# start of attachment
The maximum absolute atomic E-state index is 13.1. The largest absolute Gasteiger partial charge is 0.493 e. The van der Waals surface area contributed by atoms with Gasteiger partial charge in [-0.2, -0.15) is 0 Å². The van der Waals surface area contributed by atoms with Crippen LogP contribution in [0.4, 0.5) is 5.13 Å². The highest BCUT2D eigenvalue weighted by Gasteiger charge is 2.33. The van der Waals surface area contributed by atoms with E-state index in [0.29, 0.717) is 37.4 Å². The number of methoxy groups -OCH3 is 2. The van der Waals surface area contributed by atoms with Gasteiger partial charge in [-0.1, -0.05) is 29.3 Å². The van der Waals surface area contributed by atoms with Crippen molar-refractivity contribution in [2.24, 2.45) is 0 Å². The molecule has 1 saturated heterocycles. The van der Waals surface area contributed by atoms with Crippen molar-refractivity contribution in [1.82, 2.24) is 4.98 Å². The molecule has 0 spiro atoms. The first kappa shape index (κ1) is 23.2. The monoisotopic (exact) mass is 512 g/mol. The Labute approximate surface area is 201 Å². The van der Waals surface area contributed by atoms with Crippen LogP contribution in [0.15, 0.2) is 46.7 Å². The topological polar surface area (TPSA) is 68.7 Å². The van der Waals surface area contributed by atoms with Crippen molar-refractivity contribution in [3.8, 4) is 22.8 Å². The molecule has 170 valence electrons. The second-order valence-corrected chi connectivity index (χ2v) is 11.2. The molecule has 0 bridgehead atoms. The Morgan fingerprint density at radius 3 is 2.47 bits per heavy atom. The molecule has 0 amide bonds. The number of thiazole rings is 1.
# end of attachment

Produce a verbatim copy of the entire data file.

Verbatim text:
The maximum absolute atomic E-state index is 13.1. The largest absolute Gasteiger partial charge is 0.493 e. The van der Waals surface area contributed by atoms with Gasteiger partial charge in [-0.2, -0.15) is 0 Å². The van der Waals surface area contributed by atoms with Crippen LogP contribution in [0.4, 0.5) is 5.13 Å². The highest BCUT2D eigenvalue weighted by Gasteiger charge is 2.33. The van der Waals surface area contributed by atoms with E-state index in [0.29, 0.717) is 37.4 Å². The number of methoxy groups -OCH3 is 2. The van der Waals surface area contributed by atoms with Gasteiger partial charge in [-0.1, -0.05) is 29.3 Å². The van der Waals surface area contributed by atoms with Crippen molar-refractivity contribution in [2.24, 2.45) is 0 Å². The molecule has 1 saturated heterocycles. The van der Waals surface area contributed by atoms with Crippen molar-refractivity contribution in [1.82, 2.24) is 4.98 Å². The molecule has 0 spiro atoms. The first kappa shape index (κ1) is 23.2. The monoisotopic (exact) mass is 512 g/mol. The Labute approximate surface area is 201 Å². The van der Waals surface area contributed by atoms with Crippen LogP contribution in [0.15, 0.2) is 46.7 Å². The topological polar surface area (TPSA) is 68.7 Å². The van der Waals surface area contributed by atoms with Crippen molar-refractivity contribution in [3.8, 4) is 22.8 Å². The molecule has 170 valence electrons. The second-order valence-corrected chi connectivity index (χ2v) is 11.2. The molecule has 0 bridgehead atoms. The Morgan fingerprint density at radius 3 is 2.47 bits per heavy atom. The molecule has 0 amide bonds. The number of thiazole rings is 1.